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In fact, this is exactly the methodology behind a variety of modern computer algorithms, including genetic algorithms and simulated annealing. These methods find the optimal solution to a complex problem by sometimes accepting worse solutions than the current one. If the acceptance of inferior solutions is gradually reduced (to take fewer steps down as we climb higher), the algorithm eventually settles near the optimum. A computer with unlimited processing power and memory would not need to use genetic algorithms to solve complex problems. It could just compare all possible solutions side by side—just as an infinitely large population of humans would not need to rely on sexual reproduction to adapt to environmental changes. A computer with finite resources, on the other hand, must sometimes take one step back before it takes two steps forward.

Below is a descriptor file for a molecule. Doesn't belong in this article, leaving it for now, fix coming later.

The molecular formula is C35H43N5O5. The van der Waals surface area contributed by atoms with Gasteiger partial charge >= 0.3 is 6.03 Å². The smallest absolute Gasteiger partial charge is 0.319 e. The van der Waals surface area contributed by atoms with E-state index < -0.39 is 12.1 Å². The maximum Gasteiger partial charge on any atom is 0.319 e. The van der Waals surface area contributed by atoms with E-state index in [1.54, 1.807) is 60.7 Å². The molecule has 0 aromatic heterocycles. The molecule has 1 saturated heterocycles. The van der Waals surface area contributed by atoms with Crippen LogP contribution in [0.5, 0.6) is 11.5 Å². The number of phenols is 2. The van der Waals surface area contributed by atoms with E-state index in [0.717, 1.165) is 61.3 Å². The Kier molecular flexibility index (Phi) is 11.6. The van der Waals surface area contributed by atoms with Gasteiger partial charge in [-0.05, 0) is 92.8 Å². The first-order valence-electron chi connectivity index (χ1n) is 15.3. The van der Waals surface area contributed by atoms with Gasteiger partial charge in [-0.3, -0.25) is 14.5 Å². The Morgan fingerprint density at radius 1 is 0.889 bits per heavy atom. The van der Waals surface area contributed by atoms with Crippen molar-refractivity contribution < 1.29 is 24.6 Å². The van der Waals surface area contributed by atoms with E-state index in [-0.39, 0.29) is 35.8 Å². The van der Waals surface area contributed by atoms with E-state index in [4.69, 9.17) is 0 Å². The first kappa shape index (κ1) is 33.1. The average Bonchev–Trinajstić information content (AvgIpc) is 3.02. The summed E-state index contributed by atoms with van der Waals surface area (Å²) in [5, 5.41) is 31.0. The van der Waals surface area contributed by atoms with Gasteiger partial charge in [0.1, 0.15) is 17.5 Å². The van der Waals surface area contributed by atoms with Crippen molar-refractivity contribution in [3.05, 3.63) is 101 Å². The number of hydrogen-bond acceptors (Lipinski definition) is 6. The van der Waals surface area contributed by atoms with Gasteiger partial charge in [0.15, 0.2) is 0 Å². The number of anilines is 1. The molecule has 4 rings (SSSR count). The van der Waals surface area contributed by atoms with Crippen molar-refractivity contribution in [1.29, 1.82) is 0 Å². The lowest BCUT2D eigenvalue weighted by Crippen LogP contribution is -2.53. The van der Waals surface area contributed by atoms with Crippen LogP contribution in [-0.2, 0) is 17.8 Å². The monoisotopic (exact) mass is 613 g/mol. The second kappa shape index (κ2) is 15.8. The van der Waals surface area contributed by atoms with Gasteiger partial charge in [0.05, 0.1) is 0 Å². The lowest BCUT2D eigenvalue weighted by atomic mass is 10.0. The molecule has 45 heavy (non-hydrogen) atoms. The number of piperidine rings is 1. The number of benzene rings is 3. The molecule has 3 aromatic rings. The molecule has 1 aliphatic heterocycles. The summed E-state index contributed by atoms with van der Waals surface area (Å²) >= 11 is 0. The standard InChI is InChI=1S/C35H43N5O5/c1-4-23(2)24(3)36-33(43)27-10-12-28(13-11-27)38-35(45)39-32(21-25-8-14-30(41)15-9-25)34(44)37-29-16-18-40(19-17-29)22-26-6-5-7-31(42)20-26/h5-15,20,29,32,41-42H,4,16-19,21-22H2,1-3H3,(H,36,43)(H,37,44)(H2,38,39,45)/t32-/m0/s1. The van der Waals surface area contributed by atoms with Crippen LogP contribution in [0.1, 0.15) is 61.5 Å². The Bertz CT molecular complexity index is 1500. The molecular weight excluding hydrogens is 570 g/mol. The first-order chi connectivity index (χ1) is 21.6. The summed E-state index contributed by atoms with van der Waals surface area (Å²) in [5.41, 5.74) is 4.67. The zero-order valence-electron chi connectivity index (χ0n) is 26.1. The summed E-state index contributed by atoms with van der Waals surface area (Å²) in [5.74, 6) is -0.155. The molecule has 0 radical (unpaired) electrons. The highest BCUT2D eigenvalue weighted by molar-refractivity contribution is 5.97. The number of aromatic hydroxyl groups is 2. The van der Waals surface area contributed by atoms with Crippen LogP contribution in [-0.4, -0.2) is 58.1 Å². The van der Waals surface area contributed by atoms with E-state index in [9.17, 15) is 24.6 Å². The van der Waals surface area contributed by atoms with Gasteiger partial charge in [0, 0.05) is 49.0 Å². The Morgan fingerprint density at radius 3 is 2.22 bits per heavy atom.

We can recognize the same properties of finiteness in creative human endeavors such as art and science. The goal of science is to increase our knowledge and understanding of the objective qualities of the universe. The goal of art is to explore and communicate the subjective quality of individual experience. Because the universe—and our experience of living in it—is immensely complex, it is not surprising that scientists and artists both engage in a lot of exploration that leads to dead ends. An omniscient scientist or artist would not have to waste time on unsolvable equations, uninformative experiments, or failed metaphors.

If we think of unsuccessful variants as purely wasteful, it is because we are tacitly imagining infinite, idealized systems. In the real world of finite systems that must respond to complex challenges, error-prone exploration, combined with some form of selection, becomes not only a viable option, but a surprisingly efficient one—for everything from an egg to an abstract expressionist.

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Sean Rice grew up in California and is now a professor of biological sciences at Texas Tech University. He is the author of Evolutionary Theory: Mathematical and Conceptual Foundations.